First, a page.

of Shur-Fine lima beans and the buttered
currency of carrot medallions? What were
you thinking down there in my parents’
basement, blue blood’s pulse stilled to a wiry
tangle of navy ribbon, the syncopated bongo-
drum thump and thrum of your three hearts
on break between sets and resting silent
on the stage? By what unlikelihood
were you frozen solid in this tightly-wound
pose, like a multi-limbed Hindu goddess
in lotus position, riding the plains by freight
truck to Sakura Square in Denver, where
my mother admired the brawny circumference
of your arms, the snow-white firmness
of your inner flesh, the rubbery erect grip
of your suction cups? And what were the odds
that you’d be packed in dry ice by the ojii-san
behind the counter, tucked into our avocado-
green Igloo ice cooler and driven home
across the state line to Wyoming? You remain
frozen in time in my parents’ freezer–totemic,
statuesque, infinite and apocryphal–even though
you’ve been eaten many times over, one arm
at a time, sliced thin into cross-sectioned slivers
for sushi on birthdays and holidays. As a child,
I used to think the dull muffled thud and clunk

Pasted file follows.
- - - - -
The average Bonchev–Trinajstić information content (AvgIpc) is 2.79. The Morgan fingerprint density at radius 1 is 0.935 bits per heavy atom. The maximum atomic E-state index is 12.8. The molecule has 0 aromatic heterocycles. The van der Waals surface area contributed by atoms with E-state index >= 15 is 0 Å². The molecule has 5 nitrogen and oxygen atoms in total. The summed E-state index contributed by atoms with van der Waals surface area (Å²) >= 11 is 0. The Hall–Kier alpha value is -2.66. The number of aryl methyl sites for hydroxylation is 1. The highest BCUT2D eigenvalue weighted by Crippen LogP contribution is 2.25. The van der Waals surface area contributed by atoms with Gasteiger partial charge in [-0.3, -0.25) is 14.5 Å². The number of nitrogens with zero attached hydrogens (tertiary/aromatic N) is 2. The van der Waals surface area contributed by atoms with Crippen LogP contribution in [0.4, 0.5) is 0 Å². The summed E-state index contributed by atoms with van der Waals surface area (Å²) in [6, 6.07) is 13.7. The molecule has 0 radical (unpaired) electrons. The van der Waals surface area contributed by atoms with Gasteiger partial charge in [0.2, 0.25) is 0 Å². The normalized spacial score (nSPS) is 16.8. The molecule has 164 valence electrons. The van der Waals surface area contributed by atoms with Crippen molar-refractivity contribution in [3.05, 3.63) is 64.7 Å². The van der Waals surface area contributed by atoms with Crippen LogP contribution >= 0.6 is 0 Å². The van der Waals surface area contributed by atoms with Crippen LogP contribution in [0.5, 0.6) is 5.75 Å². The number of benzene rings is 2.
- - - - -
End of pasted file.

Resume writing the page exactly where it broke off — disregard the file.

of the furnace firing into life at night was the sound
of your head bumping up against the freezer lid,
the cold grate and clash of meats shifting,
scraping against one another in the wake
of your thrashing tentacles’ lash and whip.
What error in judgment took you from your cozy
niche, your eclectic garden arranged with such
compulsive precision: the slender-necked
and lush-hipped wine bottles, the shiny winking
bits of mirror startling back your placid mild eye,
the pickle jar whose lid you loved to screw
and unscrew–dangling in a tapered arm,
your exquisitely sensitive, ganglia-rimmed
suckers quivering, to check for tasty things
to eat? Did you become snarled in a fisherman’s
net, or clasped tight in the steel embrace
of a lobster trap–caught in the careless
kleptomania of your endless lust for crustacea?
And did your chromatophores pulse first white,
then red, to semaphore the blushing flush
of fear flaming to anger? Were you caped
in a smoky swirl of spewed blackness dispersing
the way sumi-é ink curls away from
the tornado whirl of a horsehair brush
being twirled clean in water? Today the snow
just falls and falls, and I think of you
as the relentless volatile wind lifts the flakes
into blinding, shimmering white veils that spiral
and mist–so cold the fine spray delicately
burns for one moment against the skin,
and frozen feathery etchings are flung up
against the windows like splayed bits
of goosedown. Cars and trucks cough and come
to a halt, my back door freezes shut.
The barometer drops and empty wine bottles
line the kitchen counter like bowling pins.